February 14, 2022: If you have been to stand-up comedy shows in Mumbai’s sudden burgeoning talent pool of this alternate entertainment gigs, you follow some basic rules. One: be discreet about your presence and two: avoid the front row rabidly. You could become an easy target for a joke. It’s the oldest trick in the book and one that was used sparingly at the recently held comedy show featuring fresh, young talent called The Rugrats at The Hive in Bandra.
Hosted by Aakash Mehta, the performers included Akshay Shinde, Dhruv Deshpand, Deep Chhabria and Siddharth Dudeja. The show was possibly the funniest thing you could do on a day dedicated to flowers, perfumes, and uber-pink cuteness. Two shows back to back, both of which saw a decent audience number, the show went from moments of rollicking laughter, to very anxious awkward silences, but on a whole it was a night of good fun and laughs.
Starting off with a spirited introduction for himself, Mehta went on to split his set over time, rather than do it over one single shot. The theme for the evening being growing up and such, Mehta did good justice to the audience, his set sprinkled generously with anecdotes, the occasional interaction with the audiences, and some very witty jokes on underarm sweat patches. If anything, Mehta needed to stay in the groove of set, and turn random strands of information interfering with his concentration to his benefit.
Shinde was the first guy on the stage. What was interesting about Shinde’s set was the ease with which he went from topic to topic. This guy’s set possibly stuck to the theme of the night best, ripe with references from his childhood (which was two years back), and also transcended into issues he faced to this day. His set became even more interesting since connecting to his material was fairly simple. From The Powerpuff Girls to guys smoking power puffs of weed at Carter Rd, Shinde walked away, personally, as the best stand up for the night.
Dhruv Deshpande followed suit, with a number of anecdotes and jokes that he drew from personal experience. What was interesting about Deshpande’s set was his play on being animated and expressionless from time to time. His material was witty from time to time, but something that really got in the way of enjoying his set was the steady bombardment of material: making people laugh = good, telling people jokes and not letting them soak in the moment = not all that good.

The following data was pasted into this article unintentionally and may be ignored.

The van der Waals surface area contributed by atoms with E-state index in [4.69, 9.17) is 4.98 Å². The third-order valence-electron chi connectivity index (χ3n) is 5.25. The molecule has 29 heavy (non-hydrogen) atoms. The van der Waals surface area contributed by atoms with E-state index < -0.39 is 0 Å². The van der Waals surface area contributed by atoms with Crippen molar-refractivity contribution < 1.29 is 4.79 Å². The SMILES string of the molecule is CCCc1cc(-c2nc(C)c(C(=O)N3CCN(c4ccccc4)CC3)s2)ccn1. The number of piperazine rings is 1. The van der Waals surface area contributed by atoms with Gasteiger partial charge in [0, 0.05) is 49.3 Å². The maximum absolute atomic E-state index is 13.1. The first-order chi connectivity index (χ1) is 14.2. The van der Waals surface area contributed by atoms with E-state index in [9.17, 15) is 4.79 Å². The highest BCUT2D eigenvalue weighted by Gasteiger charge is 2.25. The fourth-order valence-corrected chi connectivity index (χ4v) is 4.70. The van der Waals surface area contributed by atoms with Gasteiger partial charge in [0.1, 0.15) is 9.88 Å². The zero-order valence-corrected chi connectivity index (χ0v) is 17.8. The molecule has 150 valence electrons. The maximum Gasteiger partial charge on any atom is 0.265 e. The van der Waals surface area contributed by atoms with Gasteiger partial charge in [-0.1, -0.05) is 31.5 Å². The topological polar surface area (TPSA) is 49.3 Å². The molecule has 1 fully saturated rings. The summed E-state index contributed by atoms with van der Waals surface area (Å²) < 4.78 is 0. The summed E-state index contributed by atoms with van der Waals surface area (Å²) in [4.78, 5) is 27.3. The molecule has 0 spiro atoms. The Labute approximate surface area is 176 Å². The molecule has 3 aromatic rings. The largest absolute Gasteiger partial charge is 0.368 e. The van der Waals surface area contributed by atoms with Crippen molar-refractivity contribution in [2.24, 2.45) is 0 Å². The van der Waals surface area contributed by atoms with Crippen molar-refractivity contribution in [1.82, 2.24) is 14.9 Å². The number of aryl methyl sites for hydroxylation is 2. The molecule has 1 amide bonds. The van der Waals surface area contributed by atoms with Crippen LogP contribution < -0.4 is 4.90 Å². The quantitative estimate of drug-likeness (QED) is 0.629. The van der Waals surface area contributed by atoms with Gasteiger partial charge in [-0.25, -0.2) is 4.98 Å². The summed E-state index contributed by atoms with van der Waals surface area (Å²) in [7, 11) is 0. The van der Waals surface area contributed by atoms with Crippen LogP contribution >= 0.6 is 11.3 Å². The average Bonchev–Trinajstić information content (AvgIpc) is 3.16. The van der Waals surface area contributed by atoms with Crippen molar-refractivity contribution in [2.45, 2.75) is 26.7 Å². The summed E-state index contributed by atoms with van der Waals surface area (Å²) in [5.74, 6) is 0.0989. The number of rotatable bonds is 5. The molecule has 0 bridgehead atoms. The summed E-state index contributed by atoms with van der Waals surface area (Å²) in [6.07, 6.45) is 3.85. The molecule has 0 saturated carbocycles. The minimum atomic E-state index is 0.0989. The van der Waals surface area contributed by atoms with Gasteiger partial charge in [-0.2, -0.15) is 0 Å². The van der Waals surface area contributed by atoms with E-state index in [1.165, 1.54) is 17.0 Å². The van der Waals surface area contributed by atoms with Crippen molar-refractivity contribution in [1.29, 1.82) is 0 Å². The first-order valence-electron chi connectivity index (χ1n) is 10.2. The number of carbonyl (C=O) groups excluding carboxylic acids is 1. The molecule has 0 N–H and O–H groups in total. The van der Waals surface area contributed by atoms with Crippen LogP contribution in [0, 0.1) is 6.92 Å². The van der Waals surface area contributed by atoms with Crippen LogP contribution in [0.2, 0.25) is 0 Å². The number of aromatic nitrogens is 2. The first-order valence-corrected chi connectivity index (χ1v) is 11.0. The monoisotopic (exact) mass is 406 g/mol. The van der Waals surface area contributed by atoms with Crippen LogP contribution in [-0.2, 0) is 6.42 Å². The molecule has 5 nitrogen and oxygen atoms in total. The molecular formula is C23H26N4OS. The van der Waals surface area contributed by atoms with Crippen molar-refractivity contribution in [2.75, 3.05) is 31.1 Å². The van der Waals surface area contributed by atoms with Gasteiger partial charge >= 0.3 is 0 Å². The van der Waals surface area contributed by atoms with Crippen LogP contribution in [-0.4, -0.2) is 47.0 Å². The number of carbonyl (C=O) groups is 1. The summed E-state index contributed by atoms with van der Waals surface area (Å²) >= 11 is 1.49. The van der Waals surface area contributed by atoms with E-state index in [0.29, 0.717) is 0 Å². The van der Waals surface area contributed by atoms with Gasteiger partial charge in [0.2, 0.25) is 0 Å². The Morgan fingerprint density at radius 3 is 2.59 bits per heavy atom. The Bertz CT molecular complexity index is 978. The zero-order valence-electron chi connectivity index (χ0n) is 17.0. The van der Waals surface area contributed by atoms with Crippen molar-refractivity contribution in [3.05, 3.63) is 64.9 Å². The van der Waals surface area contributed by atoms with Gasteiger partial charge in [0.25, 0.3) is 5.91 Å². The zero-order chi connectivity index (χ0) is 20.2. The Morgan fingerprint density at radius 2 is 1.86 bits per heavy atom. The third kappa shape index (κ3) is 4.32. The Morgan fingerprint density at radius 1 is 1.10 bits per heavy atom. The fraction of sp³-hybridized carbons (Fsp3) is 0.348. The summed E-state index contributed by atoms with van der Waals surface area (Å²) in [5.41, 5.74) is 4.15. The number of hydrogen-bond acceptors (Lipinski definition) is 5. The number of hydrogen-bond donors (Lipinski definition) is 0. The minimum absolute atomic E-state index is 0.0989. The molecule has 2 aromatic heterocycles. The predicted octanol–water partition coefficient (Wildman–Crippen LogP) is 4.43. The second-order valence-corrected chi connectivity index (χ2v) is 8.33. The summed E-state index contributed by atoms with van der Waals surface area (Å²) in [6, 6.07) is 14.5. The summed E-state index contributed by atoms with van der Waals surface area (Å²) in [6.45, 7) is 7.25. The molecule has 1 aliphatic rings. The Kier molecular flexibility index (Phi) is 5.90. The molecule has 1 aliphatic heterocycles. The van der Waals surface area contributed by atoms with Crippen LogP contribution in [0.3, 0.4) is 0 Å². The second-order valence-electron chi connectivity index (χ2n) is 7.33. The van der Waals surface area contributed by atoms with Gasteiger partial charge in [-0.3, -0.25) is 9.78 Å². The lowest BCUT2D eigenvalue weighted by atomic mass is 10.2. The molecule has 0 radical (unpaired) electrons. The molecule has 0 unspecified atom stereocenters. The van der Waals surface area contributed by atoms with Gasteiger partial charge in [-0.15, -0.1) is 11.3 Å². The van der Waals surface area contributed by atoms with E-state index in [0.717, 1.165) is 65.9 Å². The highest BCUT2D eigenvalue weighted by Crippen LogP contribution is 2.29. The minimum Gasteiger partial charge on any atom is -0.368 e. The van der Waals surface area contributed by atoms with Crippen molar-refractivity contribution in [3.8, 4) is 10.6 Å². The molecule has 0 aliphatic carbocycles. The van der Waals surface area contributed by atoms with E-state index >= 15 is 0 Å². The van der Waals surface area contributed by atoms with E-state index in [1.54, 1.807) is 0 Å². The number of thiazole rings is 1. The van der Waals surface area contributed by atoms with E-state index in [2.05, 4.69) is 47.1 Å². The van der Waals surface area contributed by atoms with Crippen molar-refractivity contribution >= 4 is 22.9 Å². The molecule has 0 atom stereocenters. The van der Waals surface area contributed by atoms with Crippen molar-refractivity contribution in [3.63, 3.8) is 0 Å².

Chhabria’s routine was decidedly the most excitable one for the evening; he did not stay in a single spot for more than three seconds, and while he was at it, just kept shooting a barrage of jokes one after the other. His set seemed to be a constant flurry of hits and misses, with some jokes causing exactly the reaction he’d want, some others falling rather flat. What was interesting to see was his responsiveness to elements during his set, like a random phone ringing, and an instant joke at that.
Dudeja was the last performer for the night. While Dudeja’s set was an assortment of topics ranging everything under the sun, what was also very different about his set was his storytelling ability- melding anecdotes and personal views and ponderings all into one big ball of funnies is not something everyone can do all the time, but he did it with ease. Add to that the underlying sense of wit and sarcasm, and his set was a fitting end to the night.
While the entire event was a fun night with plenty of jokes and laughter, it would be brilliant to see more jokes on the said subject for the event, especially since the topic was as awesome as everyone’s younger days.